While much of the current news has been focused on Central American migrants making their way through Mexico to the U.S., little attention has been paid to a different migration story: the number of American-born minors – all U.S. citizens – who left the U.S. to live in Mexico.
In Mexico, about 900,000 residents were born abroad as of 2015. Some of these are Central American migrants, but the large majority was born in the U.S. and is under age 18.
In fact, between 2000 and 2015, the population of American minors living in Mexico more than doubled. By 2015, nearly half a million minors born in the U.S. lived south of the border.
Although there have always been U.S. citizens under 18 in Mexico, never before have so many left the U.S. to live and grow up in Mexico. Who are these children and adolescents? Where and with whom do they live in Mexico?
Our research, published on June 10, uses Mexican census and intercensal data to reveal new insights into the characteristics of this group of young American citizens in Mexico.
When did they leave the US?
The growth in Mexico’s population of U.S. citizen minors largely occurred between 2000 and 2010. During this period, the Great Recession led to high rates of return migration to Mexico. At the same time, the number of U.S. removals increased annually, to a peak of 409,000 in 2012.
Our interviews with returnees in Mexico City suggest that both economic crisis and immigration enforcement drove the migration of U.S.-born minors to Mexico in the second half of the 2000s.
In 2010 and 2015, the majority of the minors were primary school-aged. In 2010, twice as many were under age 5 as were over age 12. But in 2015, about equal proportions were under 5 or over 12.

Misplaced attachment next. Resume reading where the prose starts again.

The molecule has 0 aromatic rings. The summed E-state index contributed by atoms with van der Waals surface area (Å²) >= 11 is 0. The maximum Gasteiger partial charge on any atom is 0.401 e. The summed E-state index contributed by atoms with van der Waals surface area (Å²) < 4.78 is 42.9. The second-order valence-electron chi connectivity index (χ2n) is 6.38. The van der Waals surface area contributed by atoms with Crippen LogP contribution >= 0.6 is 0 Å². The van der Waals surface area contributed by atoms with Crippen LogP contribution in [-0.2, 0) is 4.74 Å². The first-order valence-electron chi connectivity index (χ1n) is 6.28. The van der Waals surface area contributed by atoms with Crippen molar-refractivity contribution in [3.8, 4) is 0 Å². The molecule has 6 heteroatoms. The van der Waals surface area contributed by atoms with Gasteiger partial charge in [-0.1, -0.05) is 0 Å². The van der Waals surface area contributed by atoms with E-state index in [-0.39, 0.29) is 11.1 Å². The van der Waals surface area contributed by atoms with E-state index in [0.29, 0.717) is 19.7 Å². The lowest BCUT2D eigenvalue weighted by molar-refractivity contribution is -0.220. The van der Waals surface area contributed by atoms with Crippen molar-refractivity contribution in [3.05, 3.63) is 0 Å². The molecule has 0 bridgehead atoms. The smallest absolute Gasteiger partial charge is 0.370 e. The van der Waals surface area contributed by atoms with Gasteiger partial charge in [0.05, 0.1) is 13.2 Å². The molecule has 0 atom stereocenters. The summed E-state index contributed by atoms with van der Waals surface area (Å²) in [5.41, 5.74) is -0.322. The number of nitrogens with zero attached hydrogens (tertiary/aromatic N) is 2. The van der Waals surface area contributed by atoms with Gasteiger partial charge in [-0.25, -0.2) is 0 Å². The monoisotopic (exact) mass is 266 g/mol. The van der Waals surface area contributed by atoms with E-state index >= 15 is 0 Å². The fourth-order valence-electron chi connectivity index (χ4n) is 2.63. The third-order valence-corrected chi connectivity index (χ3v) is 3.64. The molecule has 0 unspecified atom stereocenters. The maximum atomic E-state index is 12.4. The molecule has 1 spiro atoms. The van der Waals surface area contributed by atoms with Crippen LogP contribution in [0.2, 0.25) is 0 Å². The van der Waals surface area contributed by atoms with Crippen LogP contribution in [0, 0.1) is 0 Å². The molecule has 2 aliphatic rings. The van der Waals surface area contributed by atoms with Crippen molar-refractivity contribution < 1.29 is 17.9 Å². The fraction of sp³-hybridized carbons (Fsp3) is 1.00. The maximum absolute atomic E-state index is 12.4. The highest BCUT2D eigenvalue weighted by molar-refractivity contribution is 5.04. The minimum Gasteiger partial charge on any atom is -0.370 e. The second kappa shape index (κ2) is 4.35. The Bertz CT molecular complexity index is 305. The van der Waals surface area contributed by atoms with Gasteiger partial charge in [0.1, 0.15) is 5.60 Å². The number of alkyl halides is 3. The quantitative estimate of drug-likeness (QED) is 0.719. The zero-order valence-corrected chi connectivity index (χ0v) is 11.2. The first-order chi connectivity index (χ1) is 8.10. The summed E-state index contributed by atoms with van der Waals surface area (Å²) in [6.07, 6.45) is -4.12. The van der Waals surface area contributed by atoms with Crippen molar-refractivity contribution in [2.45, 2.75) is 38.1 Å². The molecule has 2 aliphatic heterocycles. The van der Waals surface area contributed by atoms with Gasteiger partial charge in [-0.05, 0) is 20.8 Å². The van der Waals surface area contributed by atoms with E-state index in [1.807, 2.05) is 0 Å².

Who are their parents?
The vast majority of this group has Mexican-born parents.
In 2015, more than one-third of U.S.-born minors lived in Mexico without one or both parents. Father absence is especially common. Nearly one-third lived without their father, while 10% lived without their mother.
Seven in 10 U.S.-born minors who do not live with their parents live with a grandparent. By comparison, only half of Mexican-born minors do not live with their parents.
Where in Mexico do they live?
The largest group of U.S. immigrants from Mexico originated in the center-west of Mexico, the historic migrant-sending region that includes the states of Jalisco, Michoacán and Guanajuato.
However, U.S.-born minors settled in Mexico in locations that are distinct from where most U.S.-bound immigrants originated. Our analysis shows that the largest group of U.S.-born minors lives in states along the Mexico-U.S. border, especially Baja California and Chihuahua, where cities like Tijuana and Ciudad Juárez are located.
This suggests that, though these minors now live in Mexico, they maintain some ties to the U.S. For example, some parents live along the border in order for their children to commute from Mexico to school in the U.S.
What does the future hold?
The migration of U.S.-born minors from the U.S. to Mexico presents unique challenges to the minors themselves, as well as to their families and their communities.
For instance, we found that, in 2010, 53% of U.S. citizens under 18 living in Mexico did not have Mexican citizenship. Children who do not have Mexican documents cannot easily enroll in Mexican public schools. Furthermore, children who do not speak Spanish well will face problems learning in Mexican schools.
The U.S. public is concerned with the more than one million undocumented youth – or DREAMers. Many of this group live in “mixed-status families,” where at least one member is a U.S. citizen. U.S. citizen minors in Mexico also live in mixed-status families, but in some ways the challenges they face are distinct: They have the possibility for legal integration, but still face barriers to social and economic integration in Mexico.
We do not know what the future holds for this large group of young U.S. citizens with deep roots in both countries. The answer will undoubtedly unfold on both sides of the border.
This article is republished from The Conversation under a Creative Commons license. Read the original article.